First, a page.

Legacy, Honors student finds home at Radford
As a Radford University legacy student, sophomore education major Emily Stinson is following in the footsteps of successful Highlanders.
Involvement in the Honors Academy helped Stinson find her niche in college.
“The Honors Academy has allowed me to work closely with a lot of faculty who ended up being essential to my success freshman year,” Stinson said. “The Honors faculty care about your grades, about how you and your roommate are getting along, about your plans and dreams for the future and just about your life in general.”
Events are held year round for Honors students, especially at the beginning of the semester to foster new connections. Stinson has a fond memory of going to RU West her freshman year for an Honors retreat and spending time with older Honors students, as well as Professor of Psychology Neils Christensen and Assistant Professor Jason Davis.
“It was while I watched Dr. Christensen walk across a log suspended 40 feet in the air that I realized we are all just people,” Stinson said. “I think a lot of the time in college, there is such a line between professors and students that can cause stress and rigidity. Going on Honors retreats allowed me to get to know the people in the Honors Academy as people, not just classmates and professors. That’s a really important experience.”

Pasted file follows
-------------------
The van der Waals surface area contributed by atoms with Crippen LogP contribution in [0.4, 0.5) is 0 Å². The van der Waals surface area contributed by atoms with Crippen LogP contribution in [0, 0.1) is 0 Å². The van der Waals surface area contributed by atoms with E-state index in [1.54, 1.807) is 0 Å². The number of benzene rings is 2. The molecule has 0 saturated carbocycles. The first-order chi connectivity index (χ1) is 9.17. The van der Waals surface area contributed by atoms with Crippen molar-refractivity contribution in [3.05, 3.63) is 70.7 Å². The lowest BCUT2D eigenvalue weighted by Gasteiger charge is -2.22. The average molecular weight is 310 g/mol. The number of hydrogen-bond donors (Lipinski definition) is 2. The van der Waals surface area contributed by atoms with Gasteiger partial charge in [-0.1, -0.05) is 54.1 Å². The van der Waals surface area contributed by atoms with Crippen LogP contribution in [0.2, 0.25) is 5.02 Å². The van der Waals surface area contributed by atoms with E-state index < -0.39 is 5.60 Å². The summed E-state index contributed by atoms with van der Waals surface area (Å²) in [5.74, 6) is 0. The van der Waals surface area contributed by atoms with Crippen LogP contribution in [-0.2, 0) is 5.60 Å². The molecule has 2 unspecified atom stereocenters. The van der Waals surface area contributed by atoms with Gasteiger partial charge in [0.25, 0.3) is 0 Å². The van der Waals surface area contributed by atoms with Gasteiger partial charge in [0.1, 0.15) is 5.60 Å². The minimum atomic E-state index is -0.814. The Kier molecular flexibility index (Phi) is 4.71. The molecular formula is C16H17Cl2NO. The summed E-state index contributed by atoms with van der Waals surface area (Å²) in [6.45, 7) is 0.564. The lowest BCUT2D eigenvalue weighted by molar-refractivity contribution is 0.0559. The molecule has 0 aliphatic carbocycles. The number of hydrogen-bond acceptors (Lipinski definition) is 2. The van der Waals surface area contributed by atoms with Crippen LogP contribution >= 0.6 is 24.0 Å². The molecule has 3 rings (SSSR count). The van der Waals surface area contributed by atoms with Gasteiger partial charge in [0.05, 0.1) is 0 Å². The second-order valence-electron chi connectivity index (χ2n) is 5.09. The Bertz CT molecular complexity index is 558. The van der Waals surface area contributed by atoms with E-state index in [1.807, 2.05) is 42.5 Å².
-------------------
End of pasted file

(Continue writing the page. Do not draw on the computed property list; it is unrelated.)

The Honors community is a group of scholars who are there for each other through both success and failure, while leaving their own signature mark on the program.
“Whether an Honors student is scoring a winning soccer goal or studying animal behavior in the Amazon, all of these accomplishments are considered ‘honorsy’ things and will be celebrated by the Honors community,” Stinson said.
The extra coursework and requirements that come along with being a part of the Honors Academy can be intimidating, but there is a huge network of faculty and students to assist those in the program.
“The benefits of being in the Honors program are indescribable and greatly outweigh the potential downfall of the extra coursework,” Stinson said. “The students are so diverse but also so alike, and living together in Floyd Hall makes finding community a breeze. Being an Honors student is all about learning more, doing more and always looking for the next thing that will challenge you.”